Postal workers prepared to strike over Sun controversy

Postal workers near Liverpool are threatening to strike if they are made to deliver free promotional copies of the Sun tomorrow.

The paper had supposedly agreed not to distribute the special issues in the city of Liverpool. It has been largely boycotted on Merseyside for 25 years due to the paper’s malicious reporting of the 1989 Hillsborough atrocity.

But, according to the BBC, six postal workers in Skelmersdale – around 12 miles north of Liverpool – who were at Hillsborough, and other colleagues of the 50-strong staff at the Royal Mail branch have had to refuse to deliver the issue.

One quoted in the Liverpool Echo, said: “I felt sick to be honest that I would have to handle it. We would be delivering it to people that were at Hillsborough and to people that lost a loved one or knew someone that died at Hillsborough.”

The Sun is planning distribute more than 20m copies of a free mini-issue across England on Thursday, the opening day of the World Cup.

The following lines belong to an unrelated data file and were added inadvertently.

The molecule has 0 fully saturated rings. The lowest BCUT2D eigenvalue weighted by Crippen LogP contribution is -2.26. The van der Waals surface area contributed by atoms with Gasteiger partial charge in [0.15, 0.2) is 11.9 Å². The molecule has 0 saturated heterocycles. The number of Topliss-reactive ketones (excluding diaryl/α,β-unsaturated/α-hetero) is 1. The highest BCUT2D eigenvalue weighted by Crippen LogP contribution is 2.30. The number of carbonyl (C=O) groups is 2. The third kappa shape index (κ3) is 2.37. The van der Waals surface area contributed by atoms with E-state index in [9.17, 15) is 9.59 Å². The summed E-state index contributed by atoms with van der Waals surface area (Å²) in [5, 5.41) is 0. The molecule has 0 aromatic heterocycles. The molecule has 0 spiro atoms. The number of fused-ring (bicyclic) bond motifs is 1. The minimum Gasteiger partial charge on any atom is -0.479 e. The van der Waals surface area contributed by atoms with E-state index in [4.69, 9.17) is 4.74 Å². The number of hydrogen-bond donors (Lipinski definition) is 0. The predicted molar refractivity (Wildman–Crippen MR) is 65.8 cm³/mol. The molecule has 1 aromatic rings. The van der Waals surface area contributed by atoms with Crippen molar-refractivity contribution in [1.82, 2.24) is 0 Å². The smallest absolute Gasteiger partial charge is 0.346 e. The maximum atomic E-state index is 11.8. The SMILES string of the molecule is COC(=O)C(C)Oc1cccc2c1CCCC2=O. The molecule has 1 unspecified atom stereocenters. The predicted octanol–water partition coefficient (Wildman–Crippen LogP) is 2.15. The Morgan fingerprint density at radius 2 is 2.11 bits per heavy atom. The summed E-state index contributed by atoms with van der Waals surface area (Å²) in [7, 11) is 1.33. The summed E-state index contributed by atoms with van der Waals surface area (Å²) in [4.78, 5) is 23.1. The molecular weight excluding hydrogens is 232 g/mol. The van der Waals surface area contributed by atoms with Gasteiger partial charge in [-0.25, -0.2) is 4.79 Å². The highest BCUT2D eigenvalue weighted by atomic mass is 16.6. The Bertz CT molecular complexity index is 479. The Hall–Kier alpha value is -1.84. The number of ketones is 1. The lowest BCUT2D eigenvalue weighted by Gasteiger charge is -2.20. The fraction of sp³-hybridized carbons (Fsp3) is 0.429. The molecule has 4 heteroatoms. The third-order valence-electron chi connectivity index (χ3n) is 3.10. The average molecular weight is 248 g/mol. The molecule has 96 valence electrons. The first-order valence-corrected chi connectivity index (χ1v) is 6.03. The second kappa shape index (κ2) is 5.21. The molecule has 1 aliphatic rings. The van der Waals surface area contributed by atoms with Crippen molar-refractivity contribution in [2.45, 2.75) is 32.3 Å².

A Sun spokesman said that it had exempted Merseyside postcodes from its promotion, adding: “The Skelmersdale issue is a matter for the Royal Mail.”

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“Before we all sink into a slough of digital dystopian despair, it might be worth considering this: is this a sign of the strength, not weakness, of revelatory journalism in the digital age?”


Charlie Beckett, director of POLIS at the London School of Economics, reacts to news that the UK government forced the Guardian into destroying hard drives that contained information leaked by Edward Snowden.


(Source: POLIS)

 

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